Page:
Principal ideal domain

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In abstract algebra, a principal ideal domain, or PID, is an integral domain in which every ideal is principal, i.e., can be generated by a single element. More generally, a principal ideal ring is a nonzero commutative ring whose ideals are principal, although some authors (e.g., Bourbaki) refer to PIDs as principal rings. The distinction is that a principal ideal ring may have zero divisors whereas a principal ideal domain cannot.

Principal ideal domains are thus mathematical objects which behave somewhat like the integers, with respect to divisibility: any element of a PID has a unique decomposition into prime elements (so an analogue of the fundamental theorem of arithmetic holds); any two elements of a PID have a greatest common divisor (although it may not be possible to find it using the Euclidean algorithm). If x and y are elements of a PID without common divisors, then every element of the PID can be written in the form ax + by.

Principal ideal domains are noetherian, they are integrally closed, they are unique factorization domains and Dedekind rings. All Euclidean domains and all fields are principal ideal domains.

Commutative ringsintegral domainsintegrally closed domainsunique factorization domainsprincipal ideal domainsEuclidean domainsfields

Examples[edit]

Examples include:

  • K: any field,
  • Z: the ring of integers,[1]
  • K[x]: rings of polynomials in one variable with coefficients in a field. (The converse is also true; that is, if A[x] is a PID, then A is a field.) Furthermore, a ring of formal power series in one variable over a field is a PID since every ideal is of the form (x^k).
  • Z[i]: the ring of Gaussian integers[2]
  • Z[ω] (where ω is a primitive cube root of 1): the Eisenstein integers

Examples of integral domains that are not PIDs:

  • Z[x]: the ring of all polynomials with integer coefficients --- it is not principal because the ideal generated by 2 and X is an example of an ideal that cannot be generated by a single polynomial.
  • K[x,y]: The ideal (x,y) is not principal.

Modules[edit]

The key result is the structure theorem: If R is a principal ideal domain, and M is a finitely generated R-module, then M is a direct sum of cyclic modules, i.e., modules with one generator. The cyclic modules are isomorphic to R/xR for some x\in R[3] (notice that x may be equal to 0, in which case R/xR is R).

If M is a free module over a principal ideal domain R, then every submodule of M is again free. This does not hold for modules over arbitrary rings, as the example (2,X)  \subseteq \Bbb{Z}[X] of modules over \Bbb{Z}[X] shows.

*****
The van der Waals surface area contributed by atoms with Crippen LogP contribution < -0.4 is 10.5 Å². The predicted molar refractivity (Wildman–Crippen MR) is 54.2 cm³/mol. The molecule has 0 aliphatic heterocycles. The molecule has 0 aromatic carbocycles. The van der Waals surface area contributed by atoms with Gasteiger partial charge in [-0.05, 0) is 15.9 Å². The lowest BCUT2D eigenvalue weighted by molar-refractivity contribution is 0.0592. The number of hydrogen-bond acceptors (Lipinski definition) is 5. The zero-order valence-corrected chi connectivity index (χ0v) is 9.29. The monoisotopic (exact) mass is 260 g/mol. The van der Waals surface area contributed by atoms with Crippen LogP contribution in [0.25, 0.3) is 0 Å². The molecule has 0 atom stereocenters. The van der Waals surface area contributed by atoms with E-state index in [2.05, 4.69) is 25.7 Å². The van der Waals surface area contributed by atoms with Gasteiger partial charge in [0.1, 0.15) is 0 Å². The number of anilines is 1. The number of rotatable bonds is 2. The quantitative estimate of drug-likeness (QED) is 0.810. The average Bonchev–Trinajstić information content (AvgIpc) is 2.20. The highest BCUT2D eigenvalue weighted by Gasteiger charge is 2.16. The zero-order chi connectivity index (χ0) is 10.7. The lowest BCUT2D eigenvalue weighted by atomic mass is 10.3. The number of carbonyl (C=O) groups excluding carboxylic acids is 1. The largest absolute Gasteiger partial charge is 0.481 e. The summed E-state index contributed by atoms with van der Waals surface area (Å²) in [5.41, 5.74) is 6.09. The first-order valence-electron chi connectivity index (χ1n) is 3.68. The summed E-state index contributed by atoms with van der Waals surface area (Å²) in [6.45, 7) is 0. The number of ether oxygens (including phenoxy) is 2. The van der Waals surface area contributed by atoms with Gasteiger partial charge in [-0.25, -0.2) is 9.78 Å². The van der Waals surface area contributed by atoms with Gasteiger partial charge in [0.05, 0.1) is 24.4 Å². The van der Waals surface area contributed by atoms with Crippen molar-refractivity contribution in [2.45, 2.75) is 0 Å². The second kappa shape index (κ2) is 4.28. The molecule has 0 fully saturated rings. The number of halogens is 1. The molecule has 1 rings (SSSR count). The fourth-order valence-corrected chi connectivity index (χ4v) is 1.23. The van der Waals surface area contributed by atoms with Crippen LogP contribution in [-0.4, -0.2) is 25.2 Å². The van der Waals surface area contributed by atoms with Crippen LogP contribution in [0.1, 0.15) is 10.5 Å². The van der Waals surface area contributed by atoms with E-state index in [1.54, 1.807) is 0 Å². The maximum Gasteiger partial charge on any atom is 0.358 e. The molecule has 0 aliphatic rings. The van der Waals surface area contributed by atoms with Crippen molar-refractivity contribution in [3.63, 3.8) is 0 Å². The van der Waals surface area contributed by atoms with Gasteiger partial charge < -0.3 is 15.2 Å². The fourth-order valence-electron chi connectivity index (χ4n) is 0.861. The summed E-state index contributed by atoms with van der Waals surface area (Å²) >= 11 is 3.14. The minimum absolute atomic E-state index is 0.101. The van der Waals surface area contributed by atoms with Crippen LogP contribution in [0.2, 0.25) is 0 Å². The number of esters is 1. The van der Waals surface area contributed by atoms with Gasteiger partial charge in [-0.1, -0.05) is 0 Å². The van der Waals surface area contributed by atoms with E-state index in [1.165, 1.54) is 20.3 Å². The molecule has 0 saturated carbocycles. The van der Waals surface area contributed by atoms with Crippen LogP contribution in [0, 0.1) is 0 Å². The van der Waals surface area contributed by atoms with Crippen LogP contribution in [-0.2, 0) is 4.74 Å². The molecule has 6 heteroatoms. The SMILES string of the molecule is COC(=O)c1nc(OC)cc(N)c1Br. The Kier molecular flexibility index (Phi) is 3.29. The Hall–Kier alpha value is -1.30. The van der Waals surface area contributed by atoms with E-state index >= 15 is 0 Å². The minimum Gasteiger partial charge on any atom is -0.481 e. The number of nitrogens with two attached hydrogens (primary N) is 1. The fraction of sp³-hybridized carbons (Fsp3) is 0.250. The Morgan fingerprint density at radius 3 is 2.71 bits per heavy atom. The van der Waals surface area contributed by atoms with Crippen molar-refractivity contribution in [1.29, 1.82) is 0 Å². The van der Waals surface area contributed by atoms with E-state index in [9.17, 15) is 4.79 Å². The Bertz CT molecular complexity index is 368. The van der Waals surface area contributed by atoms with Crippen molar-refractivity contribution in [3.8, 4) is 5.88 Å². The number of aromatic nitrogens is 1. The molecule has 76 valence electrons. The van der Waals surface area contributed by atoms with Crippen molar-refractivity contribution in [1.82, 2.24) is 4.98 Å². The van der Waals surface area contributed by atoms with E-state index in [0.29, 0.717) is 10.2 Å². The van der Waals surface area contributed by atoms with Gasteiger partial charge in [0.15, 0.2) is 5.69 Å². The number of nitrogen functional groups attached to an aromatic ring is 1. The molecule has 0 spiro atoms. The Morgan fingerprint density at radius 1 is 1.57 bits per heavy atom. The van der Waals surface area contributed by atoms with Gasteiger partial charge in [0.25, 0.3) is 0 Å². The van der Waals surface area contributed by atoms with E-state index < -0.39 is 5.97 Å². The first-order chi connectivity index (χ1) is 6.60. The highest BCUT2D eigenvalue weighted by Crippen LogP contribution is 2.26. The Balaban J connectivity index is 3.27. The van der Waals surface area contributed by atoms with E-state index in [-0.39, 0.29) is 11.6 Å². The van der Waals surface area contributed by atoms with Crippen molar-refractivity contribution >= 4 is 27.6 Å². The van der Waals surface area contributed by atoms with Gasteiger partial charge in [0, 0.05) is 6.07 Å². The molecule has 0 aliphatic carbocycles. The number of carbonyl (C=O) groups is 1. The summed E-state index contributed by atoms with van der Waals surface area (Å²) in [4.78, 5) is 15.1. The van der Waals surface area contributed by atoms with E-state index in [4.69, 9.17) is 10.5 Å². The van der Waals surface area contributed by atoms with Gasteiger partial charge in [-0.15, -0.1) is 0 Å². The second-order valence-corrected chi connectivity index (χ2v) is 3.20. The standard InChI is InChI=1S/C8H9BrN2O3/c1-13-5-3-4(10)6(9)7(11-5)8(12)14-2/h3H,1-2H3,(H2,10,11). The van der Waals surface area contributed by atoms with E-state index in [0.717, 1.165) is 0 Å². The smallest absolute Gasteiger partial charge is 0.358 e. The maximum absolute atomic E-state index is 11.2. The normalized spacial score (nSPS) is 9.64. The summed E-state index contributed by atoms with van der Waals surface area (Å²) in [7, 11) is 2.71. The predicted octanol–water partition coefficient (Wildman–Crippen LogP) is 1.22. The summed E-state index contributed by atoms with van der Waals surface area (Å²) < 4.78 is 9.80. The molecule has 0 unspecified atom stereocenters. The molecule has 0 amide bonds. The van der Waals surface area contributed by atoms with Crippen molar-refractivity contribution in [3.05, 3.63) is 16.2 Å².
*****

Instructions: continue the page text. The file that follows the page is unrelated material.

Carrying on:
Properties[edit]

In a principal ideal domain, any two elements a,b have a greatest common divisor, which may be obtained as a generator of the ideal (a,b).

All Euclidean domains are principal ideal domains, but the converse is not true. An example of a principal ideal domain that is not a Euclidean domain is the ring \Bbb{Z}\left[(1+\sqrt{-19})/2\right]. [4][5] In this domain no q and r exist, with 0≤|r|<4, so that (1+\sqrt{-19})=(4)q+r, despite 1+\sqrt{-19} and 4 having a greatest common divisor of 2.

Every principal ideal domain is a unique factorization domain (UFD).[6][7][8][9] The converse does not hold since for any UFD K, K[X,Y] is a UFD but is not a PID (to prove this look at the ideal generated by \left\langle X,Y \right\rangle. It is not the whole ring since it contains no polynomials of degree 0, but it cannot be generated by any one single element).

  1. Every principal ideal domain is Noetherian.
  2. In all unital rings, maximal ideals are prime. In principal ideal domains a near converse holds: every nonzero prime ideal is maximal.
  3. All principal ideal domains are integrally closed.

The previous three statements give the definition of a Dedekind domain, and hence every principal ideal domain is a Dedekind domain.

Let A be an integral domain. Then the following are equivalent.

  1. A is a PID.
  2. Every prime ideal of A is principal.[10]
  3. A is a Dedekind domain that is a UFD.
  4. Every finitely generated ideal of A is principal (i.e., A is a Bézout domain) and A satisfies the ascending chain condition on principal ideals.
  5. A admits a Dedekind–Hasse norm.[11]

A field norm is a Dedekind-Hasse norm; thus, (5) shows that a Euclidean domain is a PID. (4) compares to:

  • An integral domain is a UFD if and only if it is a GCD domain (i.e., a domain where every two elements has a greatest common divisor) satisfying the ascending chain condition on principal ideals.

An integral domain is a Bézout domain if and only if any two elements in it have a gcd that is a linear combination of the two. A Bézout domain is thus a GCD domain, and (4) gives yet another proof that a PID is a UFD.

See also[edit]

Notes[edit]

  1. ^ See Fraleigh & Katz (1967), p. 73, Corollary of Theorem 1.7, and notes at p. 369, after the corollary of Theorem 7.2
  2. ^ See Fraleigh & Katz (1967), p. 385, Theorem 7.8 and p. 377, Theorem 7.4.
  3. ^ See also Ribenboim (2001), p. 113, proof of lemma 2.
  4. ^ Wilson, Jack C. "A Principal Ring that is Not a Euclidean Ring." Math. Mag 46 (Jan 1973) 34-38 [1]
  5. ^ George Bergman, A principal ideal domain that is not Euclidean - developed as a series of exercises PostScript file
  6. ^ Proof: every prime ideal is generated by one element, which is necessarily prime. Now refer to the fact that an integral domain is a UFD if and only if its prime ideals contain prime elements.
  7. ^ Jacobson (2009), p. 148, Theorem 2.23.
  8. ^ Fraleigh & Katz (1967), p. 368, Theorem 7.2
  9. ^ Hazewinkel, Gubareni & Kirichenko (2004), p.166, Theorem 7.2.1.
  10. ^ T. Y. Lam and Manuel L. Reyes, A Prime Ideal Principle in Commutative Algebra
  11. ^ Hazewinkel, Gubareni & Kirichenko (2004), p.170, Proposition 7.3.3.

References[edit]

External links[edit]